Color me not surprised by the results of this study.
Children of same-sex parents are doing as well or better than the rest of the population on several key health indicators, according to initial findings of the world’s largest study of such children.
The Australian Study of Child Health in Same-Sex Families collected data on 500 children nationally, up to the age of 17. Of the 315 gay, lesbian and bisexual parents who completed the globally recognised child health questionnaire, 80 per cent were women.
An interim report found there was no statistical difference between children of same-sex couples and the rest of the population on indicators including self-esteem, emotional behaviour and the amount of time spent with parents.
However, children of same-sex couples scored higher than the national average for overall health and family cohesion, measuring how well a family gets along.
Researchers said the difference between the two groups on these measures was so strong it would only occur by chance less than one in 10,000 times.
Former prime minister Kevin Rudd said the well-being of children had been ”the sole remaining obstacle” to his supporting same-sex marriage. He announced his change of heart last month.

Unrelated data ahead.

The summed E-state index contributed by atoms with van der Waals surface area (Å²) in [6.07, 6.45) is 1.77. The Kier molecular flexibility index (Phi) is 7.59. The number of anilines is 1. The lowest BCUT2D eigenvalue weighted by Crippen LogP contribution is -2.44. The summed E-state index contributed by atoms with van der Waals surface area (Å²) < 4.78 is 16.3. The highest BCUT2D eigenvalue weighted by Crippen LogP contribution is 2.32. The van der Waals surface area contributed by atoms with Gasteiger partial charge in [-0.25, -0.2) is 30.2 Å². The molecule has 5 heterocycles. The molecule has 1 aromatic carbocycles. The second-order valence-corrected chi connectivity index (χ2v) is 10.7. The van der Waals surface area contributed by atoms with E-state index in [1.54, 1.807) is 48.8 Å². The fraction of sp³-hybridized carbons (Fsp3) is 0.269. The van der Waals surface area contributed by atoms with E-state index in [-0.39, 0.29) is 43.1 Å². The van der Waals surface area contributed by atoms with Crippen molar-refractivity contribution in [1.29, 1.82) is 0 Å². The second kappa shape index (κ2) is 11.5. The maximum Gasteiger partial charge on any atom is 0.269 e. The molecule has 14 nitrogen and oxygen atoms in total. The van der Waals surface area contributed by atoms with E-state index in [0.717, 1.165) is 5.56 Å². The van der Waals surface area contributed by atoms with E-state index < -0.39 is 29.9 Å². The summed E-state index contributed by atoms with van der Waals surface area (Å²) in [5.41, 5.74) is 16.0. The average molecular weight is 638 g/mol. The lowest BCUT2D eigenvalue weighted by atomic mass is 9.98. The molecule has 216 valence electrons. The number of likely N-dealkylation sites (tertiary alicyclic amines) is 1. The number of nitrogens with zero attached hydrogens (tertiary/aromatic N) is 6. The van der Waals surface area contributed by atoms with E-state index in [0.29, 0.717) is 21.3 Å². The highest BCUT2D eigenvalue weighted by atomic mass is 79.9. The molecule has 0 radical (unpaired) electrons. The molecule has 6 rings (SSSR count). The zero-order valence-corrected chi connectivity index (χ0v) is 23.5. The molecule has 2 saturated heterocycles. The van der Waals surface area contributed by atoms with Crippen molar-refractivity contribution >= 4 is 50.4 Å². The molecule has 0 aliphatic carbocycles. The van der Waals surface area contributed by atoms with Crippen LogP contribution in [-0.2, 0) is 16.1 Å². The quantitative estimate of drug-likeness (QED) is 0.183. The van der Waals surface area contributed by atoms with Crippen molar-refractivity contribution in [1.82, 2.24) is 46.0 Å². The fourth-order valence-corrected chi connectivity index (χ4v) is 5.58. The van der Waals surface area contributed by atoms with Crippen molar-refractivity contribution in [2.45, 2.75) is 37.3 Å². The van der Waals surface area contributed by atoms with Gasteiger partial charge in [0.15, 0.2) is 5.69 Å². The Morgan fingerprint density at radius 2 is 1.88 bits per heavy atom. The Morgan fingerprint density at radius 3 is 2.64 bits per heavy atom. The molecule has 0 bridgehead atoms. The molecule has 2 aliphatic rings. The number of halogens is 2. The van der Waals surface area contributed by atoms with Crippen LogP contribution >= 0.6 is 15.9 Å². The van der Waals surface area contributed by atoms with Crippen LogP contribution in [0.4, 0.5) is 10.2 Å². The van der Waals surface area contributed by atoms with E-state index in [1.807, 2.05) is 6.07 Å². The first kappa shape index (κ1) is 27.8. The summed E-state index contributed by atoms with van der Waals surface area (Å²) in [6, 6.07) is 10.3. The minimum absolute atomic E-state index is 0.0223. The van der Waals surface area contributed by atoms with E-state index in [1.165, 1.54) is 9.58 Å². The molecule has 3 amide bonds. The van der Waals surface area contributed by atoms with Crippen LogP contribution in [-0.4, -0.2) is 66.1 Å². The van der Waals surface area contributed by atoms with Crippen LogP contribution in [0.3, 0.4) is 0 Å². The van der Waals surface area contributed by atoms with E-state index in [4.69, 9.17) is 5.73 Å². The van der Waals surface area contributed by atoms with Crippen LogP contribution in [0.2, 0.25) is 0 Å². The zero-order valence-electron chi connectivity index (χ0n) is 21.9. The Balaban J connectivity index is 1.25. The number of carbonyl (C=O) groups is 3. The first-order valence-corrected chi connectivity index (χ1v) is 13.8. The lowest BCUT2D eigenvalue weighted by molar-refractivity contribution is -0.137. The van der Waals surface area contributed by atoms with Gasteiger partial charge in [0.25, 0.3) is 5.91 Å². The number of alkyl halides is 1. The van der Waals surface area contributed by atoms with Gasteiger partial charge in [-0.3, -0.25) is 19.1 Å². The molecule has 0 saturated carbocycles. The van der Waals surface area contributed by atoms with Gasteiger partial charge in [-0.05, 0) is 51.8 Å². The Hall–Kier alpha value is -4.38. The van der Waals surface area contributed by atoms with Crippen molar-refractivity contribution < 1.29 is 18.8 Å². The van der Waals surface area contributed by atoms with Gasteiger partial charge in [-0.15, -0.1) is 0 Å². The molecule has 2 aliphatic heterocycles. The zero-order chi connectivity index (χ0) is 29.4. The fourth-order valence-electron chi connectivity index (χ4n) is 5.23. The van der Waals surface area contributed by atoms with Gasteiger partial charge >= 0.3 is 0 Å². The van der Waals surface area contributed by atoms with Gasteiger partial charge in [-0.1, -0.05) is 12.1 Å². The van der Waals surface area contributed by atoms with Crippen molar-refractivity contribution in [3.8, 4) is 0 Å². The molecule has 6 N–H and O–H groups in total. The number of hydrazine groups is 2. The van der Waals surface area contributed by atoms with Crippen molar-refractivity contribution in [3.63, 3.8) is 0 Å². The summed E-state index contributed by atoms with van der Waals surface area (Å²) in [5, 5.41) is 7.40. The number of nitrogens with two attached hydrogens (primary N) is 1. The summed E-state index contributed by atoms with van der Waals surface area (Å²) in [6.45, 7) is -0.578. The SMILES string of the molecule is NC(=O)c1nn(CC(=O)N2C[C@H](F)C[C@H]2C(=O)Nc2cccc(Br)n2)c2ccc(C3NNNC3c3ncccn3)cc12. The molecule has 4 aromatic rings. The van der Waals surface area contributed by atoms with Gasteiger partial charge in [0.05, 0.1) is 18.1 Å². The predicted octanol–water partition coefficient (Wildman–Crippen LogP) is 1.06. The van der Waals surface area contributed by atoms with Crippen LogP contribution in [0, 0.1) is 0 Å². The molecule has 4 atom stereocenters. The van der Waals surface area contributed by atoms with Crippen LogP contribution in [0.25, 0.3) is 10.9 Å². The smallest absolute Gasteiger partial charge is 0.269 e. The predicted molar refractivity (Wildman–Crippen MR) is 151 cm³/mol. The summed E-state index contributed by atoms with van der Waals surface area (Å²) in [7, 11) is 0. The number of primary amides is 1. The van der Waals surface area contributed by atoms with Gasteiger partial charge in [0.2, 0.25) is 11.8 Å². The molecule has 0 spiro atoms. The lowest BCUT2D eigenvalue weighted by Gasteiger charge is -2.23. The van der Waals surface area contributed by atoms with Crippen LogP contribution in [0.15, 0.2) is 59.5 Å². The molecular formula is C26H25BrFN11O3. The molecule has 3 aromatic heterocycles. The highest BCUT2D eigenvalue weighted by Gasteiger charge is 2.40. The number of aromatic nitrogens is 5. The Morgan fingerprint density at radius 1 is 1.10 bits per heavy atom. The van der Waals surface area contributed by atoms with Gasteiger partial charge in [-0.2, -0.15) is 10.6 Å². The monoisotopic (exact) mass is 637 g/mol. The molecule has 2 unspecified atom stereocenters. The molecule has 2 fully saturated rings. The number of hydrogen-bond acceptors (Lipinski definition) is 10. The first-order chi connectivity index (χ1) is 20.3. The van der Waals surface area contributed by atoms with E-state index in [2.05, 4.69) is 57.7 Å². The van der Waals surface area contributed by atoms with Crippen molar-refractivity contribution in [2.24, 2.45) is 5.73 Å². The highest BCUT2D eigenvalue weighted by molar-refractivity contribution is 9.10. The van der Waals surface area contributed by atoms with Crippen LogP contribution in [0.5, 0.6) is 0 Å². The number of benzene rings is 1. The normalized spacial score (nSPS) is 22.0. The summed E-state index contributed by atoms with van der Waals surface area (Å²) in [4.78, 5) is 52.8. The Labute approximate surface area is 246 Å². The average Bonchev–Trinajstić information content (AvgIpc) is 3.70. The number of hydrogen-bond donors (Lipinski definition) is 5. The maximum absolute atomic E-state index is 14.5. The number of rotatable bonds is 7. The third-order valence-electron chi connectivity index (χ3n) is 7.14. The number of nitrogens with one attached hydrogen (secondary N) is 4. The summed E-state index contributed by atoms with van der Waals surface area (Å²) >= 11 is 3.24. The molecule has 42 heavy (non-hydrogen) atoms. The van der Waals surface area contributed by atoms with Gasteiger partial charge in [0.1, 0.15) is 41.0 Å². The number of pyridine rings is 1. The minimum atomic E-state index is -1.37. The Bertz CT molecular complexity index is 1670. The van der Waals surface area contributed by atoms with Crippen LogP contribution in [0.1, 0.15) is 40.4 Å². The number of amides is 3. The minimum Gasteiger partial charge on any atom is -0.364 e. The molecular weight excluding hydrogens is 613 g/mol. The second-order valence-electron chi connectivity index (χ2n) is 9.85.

Federal parliament was to vote this week on Greens MP Adam Bandt’s private member’s bill to legalise same-sex marriage. However, a vote is now unlikely before the election.
Mr Bandt said given his bill had been through a parliamentary inquiry, and debated four separate times, a vote before the election was important so people knew their MPs’ positions. The Greens released their first election television ad about same-sex marriage on Tuesday.
In his blog post on May 20, Mr Rudd referred to several American studies that found ”same-sex families do not compromise children’s development”.
The lead researcher on the Melbourne University study, Simon Crouch, said he and his colleagues were yet to determine why children from same-sex families performed better on measures such as family cohesion.
”Because of the situation that same-sex families find themselves in, they are generally more willing to communicate and approach the issues that any child may face at school, like teasing or bullying,” Dr Crouch said. ”This fosters openness and means children tend to be more resilient. That would be our hypothesis.”
The study will also look at whether there is a correlation between the wellbeing of children, and the discrimination their family might experience in schools, childcare, healthcare services and via the media. ”This can range from poorly informed comments to teasing, bullying, overt homophobia and rejection,” Dr Crouch said.
Most same-sex couples are now having children through assisted reproductive technology. Dr Crouch said that 10 years ago most children came from previous heterosexual relationships.
According to the 2011 Census, there were 6120 children under 25 in same-sex-couple families. However, Dr Crouch said due to under-reporting, the true figure could be more than double this.